Public help is needed – Donate now – Help return the ATA to operations and support the exciting SETI exploration of the Kepler planets over the next two years. You can read about our Kepler Worlds search and donate to the effort here.

Four different telescopes being used to see the Andromeda Galaxy

Tracy Twyman @ BOA

Full Preview: We kick things off by getting an update from Tracy Twyman on what she's been up to since her first appearance on BoA:Audio back in the Spring of 2009. We also discuss the current state of the economy in 2011 and how it compares to where Tracy thought it would be, back in 2009, when she first appeared on the program. She explains how the IMF's austerity measures are effecting the populations of countries in Europe that are deeply in debt.
This leads to discussion on when things will come around to drastically affect the United States and Tracy tells us about how the US dollar is on the precipice of being dropped as the world's reserve currency. She also details the insane levels of intricacy surrounding the 'global supply chain,' which sees goods shipped all over the world for reasons that aren't exactly necessary for the development of the end product. Tracy also reveals what has changed in the world, since her last appearance, which has made her feel better about the financial outlook for the world.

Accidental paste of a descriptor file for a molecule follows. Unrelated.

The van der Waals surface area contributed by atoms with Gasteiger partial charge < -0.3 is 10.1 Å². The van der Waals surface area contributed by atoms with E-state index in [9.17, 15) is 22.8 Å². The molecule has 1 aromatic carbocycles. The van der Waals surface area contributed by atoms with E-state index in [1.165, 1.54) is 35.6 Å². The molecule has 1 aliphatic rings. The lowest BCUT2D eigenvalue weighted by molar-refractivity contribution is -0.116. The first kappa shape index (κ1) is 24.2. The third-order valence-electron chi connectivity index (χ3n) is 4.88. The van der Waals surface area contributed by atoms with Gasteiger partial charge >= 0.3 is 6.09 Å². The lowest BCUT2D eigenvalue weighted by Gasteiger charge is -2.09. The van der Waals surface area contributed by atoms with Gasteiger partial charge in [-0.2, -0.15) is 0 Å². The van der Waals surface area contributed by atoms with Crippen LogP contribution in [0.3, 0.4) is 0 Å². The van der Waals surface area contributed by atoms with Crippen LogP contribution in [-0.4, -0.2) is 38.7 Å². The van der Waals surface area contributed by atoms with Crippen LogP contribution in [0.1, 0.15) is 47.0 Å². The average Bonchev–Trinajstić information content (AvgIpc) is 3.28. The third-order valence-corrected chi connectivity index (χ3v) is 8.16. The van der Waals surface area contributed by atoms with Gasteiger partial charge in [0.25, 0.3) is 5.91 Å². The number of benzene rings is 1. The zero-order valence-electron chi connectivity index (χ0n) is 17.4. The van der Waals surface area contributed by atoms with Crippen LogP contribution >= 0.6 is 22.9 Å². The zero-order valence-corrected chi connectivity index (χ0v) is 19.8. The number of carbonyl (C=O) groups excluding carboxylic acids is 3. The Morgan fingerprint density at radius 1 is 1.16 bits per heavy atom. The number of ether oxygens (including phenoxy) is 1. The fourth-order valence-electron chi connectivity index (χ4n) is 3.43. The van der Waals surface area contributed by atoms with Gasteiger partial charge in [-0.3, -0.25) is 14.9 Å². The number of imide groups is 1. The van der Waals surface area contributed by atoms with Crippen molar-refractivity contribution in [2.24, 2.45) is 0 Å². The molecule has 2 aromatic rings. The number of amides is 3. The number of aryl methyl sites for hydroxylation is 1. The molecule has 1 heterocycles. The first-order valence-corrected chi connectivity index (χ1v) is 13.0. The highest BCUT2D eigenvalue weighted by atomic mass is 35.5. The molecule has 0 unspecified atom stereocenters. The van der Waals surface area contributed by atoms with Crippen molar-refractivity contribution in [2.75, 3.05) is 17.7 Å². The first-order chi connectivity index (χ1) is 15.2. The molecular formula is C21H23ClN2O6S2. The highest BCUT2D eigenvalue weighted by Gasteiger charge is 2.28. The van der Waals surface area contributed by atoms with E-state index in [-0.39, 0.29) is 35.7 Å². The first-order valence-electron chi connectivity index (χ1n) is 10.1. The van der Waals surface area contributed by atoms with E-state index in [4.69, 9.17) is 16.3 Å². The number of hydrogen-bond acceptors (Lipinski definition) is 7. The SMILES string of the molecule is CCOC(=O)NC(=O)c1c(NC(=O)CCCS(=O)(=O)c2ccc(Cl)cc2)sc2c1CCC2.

From there, we dive in to Tracy's new book, Money Grows on the Tree of Knowledge, and she details how it constitutes the next step in her study of the alchemical influences on the economy. Tracy takes us back to early alchemy and details how stories of child sacrifice and ancient Gods were influential on the study of alchemy and seems to have laid the metaphorical groundwork for the economic system in which we currently live. She explains this theory via a number of examples where the future is sold to pay for the present.
This leads to some insight on the Golden Age of Saturn and how Tracy sees it fitting into the world of alchenomics. Tracy ponders the idea that society is being engineered to conjure a new Golden Age, of sorts. We then turn to discussion on time and how it has become commodified in this new economic world. Along the way, we delve into Christmas & Saturnalia and how they connect to Tracy's concept of alchenomics. From there, we contemplate how ancient rituals seem to continue to play themselves out in our contemporary times.
Tracy also shares the chilling tale of alchemist Thomas Flamel and how his story suggests that he used child sacrifice in rituals. Somehow this leads to discussion on Tracy's father, Rich And Famous, and his stance that people should be allowed legal ownership of their organs for future use. This leads to us pondering why the human race cannot seem to break free of the economic system that has been imposed on it. Tracy also details the legend of the Lord of the Earth and how it ties into the paradox of people working for a massive conspiracy that may not be complete until long after they are dead.